(This is one trip I totally forgot to blog about.  Years old, really.  In one photo, you’d even find campaign streamer of Fernando Poe, Jr. running for President back in 2004. Yeah, that old.  )

How did we end up here? Manila to Bangued, Abra took all of ten hours. Our butts hurt from all that confinement in the car. All 7 of us packed like sardines inside a van. We had some stopovers in La Union to empty our bladders and line our stomachs for the next leg of our journey. But the views did not disappoint. Abra is very very raw. Very agricultural. Very provencale.

The Mountains of Abra


We do not think the pictures do justice. But we have good memories of the place. We stayed in a hotel with a porch that offers the view above.  Big room good for 4 – 5 pax, all for P1,500. Not bad. 


Our Hotel in Abra


So, back to the question :  How did we end up here?   My long time housemate of more than 10 years decided to get hitched. An orphan, Mercy is like my “adopted daughter” who looks after my family which includes 2 “elves” 🙂  When she decided to get married to her Abra-based hubby, we planned on accompanying her on this trip to join her hubby.  We packed the van and prepared ourselves for the 10 hour journey.  There was time to break the journey at La Union in a beach resort I can’t recall now.


Abra Kids


As we drove farther and farther away from Manila,  we became more and more aware of how far removed this place is from the rest of the country.  From the verdant fields of Central Luzon,  the mountains farther North rendered the fields drier, the air dustier. Soon,  we were driving along lonely paved roads , meeting  local folks straddled on horses and kids playing , running along highways with complete abandon and utter disregard of motorists.   Mats laid out on the main streets laden with palay.   Old men and women with swarthy complexion effortlessly bearing baskets heavy with farm harvests.  As we looked around, we sensed how life must be difficult in this area.




We know very little about Abra, except that it is among those provinces named among the hot spots every election period.  Violence is daily fare.  We asked some of the locals , who seem to have outgrown fear like it is a condition of life in this neck of the woods. Armed goons come a-knocking in the middle of the night just to ask them who they are voting for.  Election has long gone,  but the specter of violence has sown fear in the hearts of many residents here.   As we walked gingerly along farm trails , we passed many curious neighbors and kids who stopped in the middle of their games to watch us  traverse the muddy trails towards a poor section of the neighborhood.  



Bangued is the capital of Abra. This is claimed to be a first-class municipality, but believe you me, I would’nt have known that.  A landlocked municipality belonging to a landlocked province,  Bangued means “roadblock” in the local dialect (Ilocano and Itneg).  Story goes that when the Spaniards led by Juan de Salcedo reached the place, there were big logs strewn along Abra River and stones blocking the paths towards this old town/municipality.  As was always the case,  a native was asked what the place was called and this native, thinking they were asking about the roadblocks, answered “bangen”.   And so that was how the place was called, until it was changed to “Bangued” when the American forces arrived.  I’m telling ya,  miscommunication and misinterpretations accounted for how many areas were first named.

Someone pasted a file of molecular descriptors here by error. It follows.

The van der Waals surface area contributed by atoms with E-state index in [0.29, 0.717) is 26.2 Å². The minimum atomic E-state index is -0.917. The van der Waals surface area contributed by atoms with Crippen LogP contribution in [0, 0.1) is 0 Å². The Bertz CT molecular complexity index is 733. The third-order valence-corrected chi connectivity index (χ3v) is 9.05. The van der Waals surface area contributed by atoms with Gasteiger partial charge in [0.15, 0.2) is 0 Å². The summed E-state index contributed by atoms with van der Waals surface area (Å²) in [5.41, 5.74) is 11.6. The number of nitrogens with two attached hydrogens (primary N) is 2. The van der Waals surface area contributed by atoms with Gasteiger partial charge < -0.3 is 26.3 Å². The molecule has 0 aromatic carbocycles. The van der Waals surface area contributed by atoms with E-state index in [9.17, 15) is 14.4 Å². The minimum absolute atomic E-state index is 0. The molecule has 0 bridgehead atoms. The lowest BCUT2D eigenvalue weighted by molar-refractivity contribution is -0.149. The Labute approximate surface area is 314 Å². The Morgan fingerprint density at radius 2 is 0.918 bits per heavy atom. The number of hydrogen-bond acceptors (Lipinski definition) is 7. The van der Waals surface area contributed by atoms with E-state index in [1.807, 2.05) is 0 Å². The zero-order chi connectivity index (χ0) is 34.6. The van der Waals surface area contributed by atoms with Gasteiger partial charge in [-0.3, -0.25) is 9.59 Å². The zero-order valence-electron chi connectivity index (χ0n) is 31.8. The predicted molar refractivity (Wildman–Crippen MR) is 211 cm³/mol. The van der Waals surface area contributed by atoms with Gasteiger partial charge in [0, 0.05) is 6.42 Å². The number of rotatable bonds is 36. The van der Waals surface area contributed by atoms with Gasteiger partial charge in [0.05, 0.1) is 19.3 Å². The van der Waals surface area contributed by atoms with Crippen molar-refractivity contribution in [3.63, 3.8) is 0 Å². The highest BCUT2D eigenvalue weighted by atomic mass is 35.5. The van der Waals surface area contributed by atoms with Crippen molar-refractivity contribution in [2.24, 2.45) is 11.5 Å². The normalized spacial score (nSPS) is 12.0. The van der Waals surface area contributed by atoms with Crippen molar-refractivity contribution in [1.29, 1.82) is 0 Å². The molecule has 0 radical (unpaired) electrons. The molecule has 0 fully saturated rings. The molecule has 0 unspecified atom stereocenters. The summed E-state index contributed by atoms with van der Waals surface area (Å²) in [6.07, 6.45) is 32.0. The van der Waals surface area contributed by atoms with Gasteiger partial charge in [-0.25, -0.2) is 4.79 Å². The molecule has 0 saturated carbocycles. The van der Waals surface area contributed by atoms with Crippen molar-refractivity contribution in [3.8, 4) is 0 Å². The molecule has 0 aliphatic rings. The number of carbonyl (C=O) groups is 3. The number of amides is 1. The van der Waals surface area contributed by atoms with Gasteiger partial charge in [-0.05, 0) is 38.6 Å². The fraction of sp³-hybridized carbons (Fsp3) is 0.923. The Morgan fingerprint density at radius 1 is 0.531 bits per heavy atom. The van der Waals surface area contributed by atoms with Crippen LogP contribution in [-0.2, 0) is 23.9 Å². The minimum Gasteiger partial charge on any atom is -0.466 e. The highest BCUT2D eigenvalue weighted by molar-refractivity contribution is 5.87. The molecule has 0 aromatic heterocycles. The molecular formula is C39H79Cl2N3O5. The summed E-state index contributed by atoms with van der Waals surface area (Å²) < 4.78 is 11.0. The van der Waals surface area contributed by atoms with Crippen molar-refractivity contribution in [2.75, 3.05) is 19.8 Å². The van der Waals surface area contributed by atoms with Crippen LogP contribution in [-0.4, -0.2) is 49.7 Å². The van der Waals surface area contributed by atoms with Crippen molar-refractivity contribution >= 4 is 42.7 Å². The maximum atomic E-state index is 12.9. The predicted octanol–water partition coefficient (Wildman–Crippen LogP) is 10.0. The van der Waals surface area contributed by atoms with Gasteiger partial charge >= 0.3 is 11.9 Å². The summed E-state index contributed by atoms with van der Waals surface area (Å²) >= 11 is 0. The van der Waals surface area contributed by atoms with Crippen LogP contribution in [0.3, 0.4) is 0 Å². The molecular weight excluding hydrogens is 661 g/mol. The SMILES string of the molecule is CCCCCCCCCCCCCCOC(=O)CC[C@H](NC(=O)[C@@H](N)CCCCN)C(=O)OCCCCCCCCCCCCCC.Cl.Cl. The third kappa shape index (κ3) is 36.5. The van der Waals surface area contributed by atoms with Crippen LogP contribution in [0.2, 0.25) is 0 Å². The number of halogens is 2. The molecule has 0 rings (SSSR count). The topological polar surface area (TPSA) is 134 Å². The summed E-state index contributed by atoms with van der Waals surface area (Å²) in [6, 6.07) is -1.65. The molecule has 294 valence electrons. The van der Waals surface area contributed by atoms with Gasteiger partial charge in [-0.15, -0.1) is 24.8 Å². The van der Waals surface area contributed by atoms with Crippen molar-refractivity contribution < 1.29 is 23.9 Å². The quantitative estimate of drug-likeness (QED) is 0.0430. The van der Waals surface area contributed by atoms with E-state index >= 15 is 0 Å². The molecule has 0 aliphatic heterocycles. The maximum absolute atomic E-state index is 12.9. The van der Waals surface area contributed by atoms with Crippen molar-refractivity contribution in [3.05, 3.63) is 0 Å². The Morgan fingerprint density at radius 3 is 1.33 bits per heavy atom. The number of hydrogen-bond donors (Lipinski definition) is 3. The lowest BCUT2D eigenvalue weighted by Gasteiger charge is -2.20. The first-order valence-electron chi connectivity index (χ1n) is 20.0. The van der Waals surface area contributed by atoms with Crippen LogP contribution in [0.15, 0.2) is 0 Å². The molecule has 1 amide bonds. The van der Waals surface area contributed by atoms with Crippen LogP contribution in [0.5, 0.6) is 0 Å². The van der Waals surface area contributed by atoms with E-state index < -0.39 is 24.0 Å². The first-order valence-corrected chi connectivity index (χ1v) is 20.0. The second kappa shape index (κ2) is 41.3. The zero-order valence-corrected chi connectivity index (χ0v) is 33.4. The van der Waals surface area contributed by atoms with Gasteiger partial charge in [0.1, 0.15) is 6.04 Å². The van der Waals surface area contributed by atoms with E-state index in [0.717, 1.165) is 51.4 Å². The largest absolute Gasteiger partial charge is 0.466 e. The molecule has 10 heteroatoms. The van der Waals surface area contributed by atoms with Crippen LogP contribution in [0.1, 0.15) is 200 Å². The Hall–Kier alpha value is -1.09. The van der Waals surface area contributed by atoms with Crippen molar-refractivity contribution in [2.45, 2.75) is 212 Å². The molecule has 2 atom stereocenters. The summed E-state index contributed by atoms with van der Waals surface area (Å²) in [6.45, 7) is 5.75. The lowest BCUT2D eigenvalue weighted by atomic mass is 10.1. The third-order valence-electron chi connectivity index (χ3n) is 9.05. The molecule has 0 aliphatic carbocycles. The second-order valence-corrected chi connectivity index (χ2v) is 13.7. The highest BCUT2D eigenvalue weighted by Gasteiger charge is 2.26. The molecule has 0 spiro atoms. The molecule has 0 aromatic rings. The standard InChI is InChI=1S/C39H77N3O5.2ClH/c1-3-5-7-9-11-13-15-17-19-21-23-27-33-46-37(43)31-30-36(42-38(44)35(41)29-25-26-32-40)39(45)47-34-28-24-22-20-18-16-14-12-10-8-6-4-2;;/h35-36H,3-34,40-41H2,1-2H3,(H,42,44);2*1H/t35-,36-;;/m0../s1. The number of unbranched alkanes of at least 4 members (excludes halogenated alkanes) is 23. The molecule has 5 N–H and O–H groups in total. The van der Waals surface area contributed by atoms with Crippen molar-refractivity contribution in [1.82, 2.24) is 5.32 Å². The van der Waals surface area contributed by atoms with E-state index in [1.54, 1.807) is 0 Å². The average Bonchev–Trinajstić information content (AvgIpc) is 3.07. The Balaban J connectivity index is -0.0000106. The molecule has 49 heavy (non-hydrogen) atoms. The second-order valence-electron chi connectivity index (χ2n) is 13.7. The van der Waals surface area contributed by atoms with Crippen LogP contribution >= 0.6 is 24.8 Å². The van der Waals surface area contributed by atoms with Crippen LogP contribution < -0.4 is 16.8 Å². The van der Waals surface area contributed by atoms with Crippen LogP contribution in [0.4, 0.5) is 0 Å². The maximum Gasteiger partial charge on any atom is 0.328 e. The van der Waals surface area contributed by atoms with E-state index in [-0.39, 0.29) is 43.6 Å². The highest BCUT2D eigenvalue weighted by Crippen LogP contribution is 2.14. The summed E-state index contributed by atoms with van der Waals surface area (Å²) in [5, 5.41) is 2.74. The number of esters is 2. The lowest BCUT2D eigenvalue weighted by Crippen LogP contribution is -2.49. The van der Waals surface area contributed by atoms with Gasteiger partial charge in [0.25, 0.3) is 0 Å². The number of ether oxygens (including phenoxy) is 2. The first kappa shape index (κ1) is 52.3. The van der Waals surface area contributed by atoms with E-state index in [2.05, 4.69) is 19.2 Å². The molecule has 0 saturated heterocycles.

Would I come back to this place?  The mountains beckon,  and you know there’s a Marlboro country waiting for you there. But I’m not sure I’d want to go back.  I don’t know,  for some reason the poverty there depresses me.  For another, I cannot explain how and why I do not feel so safe there.  So let me just imagine how life was then when Gabriela Silang fled to this place to continue the revolt began by her insurgent revolutionary husband Diego Silang back in those days.  Some trivia here.  Did you guys know that Gabriela Silang was adopted by a wealthy businessman from Abra by the name of  Tomas Millan. This fellow then married Gabriela when she turned 20, but the businessman died 3 years after the marriage.  Only then did she remarry,  to insurgent leader Diego Silang, and history lessons tell us more from that point on.  (Fast forward: if this happened today, people would scream “Incest”.  You don’t go around adopting a child and marrying her when she grows up, ei?)



So tell me, what else do you know about Abra outside of the election violence, Gabriela Silang and Father Conrado Balweg? What, you have not heard of Fr. Balweg?   Years back, it was not uncommon to see posters  citing “Ninoy is our hero… Balweg is our idol.” Fr. Balweg was  a relatively unknown priest of a rural parish in Abra, until he fled to the hills and joined the communist party’s New People’s Army in the Cordillera Region in 1979.  It is claimed that he led many NPA attacks versus military outposts. A native Tingguian — one of the “tribal minorities” in the north — Fr. Balweg was born to poverty and espoused revolution as his own theology by fighting for the rights of the Cordillera tribes.  If I’m not mistaken, there was even a movie inspired by the real life story of this rebel-priest.  Would anyone know if there’s a DVD of such movie that I can watch?


If none, I would settle for this video.